Emily Dickinson Conformity

Words: 474
Pages: 2

Society idealizes the act of finding one’s place and becoming “somebody.” However, Emily Dickinson challenges conformity in her poem, “I’m nobody! Who are you?” The poet, instead, mocks the uninspiring truth of society and being “somebody.” Dickinson conveys her argument against a bland life within society through her childish tone and unconventional choice of simile. Contrasting the somber topic matter, the speaker speaks in a rather childish way. In the first stanza, the speaker inquires, “Are you a nobody, too?,” to then assume an affirmative response and exclaim, “Then there’s a pair of us — don’t tell!” The simple sentences in the second and third lines mimic those of a curious, playful child that is happy to have found a secret ally. Additionally, the speaker presents the idea of “nobody” as a silly and innocent title, much like trivial common ground that kindergarteners …show more content…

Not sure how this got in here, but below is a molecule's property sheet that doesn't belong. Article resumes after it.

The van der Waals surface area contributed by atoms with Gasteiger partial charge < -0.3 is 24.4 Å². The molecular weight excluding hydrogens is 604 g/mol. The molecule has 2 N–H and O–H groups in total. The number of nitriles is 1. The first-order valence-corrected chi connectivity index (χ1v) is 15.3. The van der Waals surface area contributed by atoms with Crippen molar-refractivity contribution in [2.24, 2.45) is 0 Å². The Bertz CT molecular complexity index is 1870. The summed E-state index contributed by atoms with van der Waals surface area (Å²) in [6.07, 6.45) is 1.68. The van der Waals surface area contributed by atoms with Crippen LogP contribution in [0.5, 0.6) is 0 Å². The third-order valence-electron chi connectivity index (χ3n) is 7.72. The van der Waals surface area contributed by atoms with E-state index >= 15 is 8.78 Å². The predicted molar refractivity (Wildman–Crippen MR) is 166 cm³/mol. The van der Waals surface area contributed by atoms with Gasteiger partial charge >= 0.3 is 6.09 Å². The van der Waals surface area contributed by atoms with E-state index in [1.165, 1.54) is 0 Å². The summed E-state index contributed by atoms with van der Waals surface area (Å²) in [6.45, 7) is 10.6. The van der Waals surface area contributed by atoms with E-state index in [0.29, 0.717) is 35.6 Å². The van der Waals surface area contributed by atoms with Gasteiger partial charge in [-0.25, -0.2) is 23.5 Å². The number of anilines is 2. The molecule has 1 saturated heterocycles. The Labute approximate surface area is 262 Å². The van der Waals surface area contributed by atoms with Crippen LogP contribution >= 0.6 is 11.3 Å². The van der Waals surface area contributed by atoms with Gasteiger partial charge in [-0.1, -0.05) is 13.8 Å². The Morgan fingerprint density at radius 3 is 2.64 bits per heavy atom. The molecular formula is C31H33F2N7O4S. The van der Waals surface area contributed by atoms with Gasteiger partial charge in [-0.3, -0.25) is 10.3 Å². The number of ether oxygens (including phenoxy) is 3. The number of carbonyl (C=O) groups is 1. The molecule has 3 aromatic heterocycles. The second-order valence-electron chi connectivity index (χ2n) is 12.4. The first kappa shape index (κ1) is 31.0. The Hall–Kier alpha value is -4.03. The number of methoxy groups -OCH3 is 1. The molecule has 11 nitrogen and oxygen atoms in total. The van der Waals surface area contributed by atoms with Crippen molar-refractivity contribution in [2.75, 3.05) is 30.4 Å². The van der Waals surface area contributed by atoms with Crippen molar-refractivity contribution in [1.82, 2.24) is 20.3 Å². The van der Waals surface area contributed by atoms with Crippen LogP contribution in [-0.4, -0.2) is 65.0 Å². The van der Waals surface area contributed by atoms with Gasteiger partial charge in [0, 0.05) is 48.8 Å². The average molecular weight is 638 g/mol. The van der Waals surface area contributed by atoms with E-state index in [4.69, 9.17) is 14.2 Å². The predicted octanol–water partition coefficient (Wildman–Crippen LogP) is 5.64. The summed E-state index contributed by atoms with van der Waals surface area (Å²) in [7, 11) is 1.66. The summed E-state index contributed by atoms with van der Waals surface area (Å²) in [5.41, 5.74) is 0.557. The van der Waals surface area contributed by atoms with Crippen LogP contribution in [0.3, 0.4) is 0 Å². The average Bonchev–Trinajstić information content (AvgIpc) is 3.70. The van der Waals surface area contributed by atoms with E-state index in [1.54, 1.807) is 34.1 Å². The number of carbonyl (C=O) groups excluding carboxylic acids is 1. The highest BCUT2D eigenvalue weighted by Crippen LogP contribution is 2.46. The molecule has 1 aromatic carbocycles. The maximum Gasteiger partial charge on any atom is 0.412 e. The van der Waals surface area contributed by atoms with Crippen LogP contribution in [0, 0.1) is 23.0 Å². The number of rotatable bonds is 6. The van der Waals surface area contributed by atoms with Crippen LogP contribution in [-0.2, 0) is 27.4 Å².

In the second stanza, the speaker compares those who meet society’s expectations to bullfrogs. Though frogs may seem like an unconventional representation of a “somebody”, the speaker illustrates how frogs and conformists share similar lifestyles. The speaker describes how frogs constantly croak out: “To tell your name the livelong day.” Frogs’ incessant croaking represents how those who strive to find a place in society must constantly put their name out into the public. The croaking mimics the desperate attempts to get oneself out in the light of society, much like celebrities and their need to stay relevant by keeping their names in the tabloids. Adding the time frame of a “livelong day” also emphasizes the monotony of having to maintain one’s image. A “livelong day” implies an endless quality to the croaking, emphasizing just how dull the lifestyle is. Thus, Dickinson illustrates the life of a “somebody” as tedious and dull, contrary to the typically glamorous image of fitting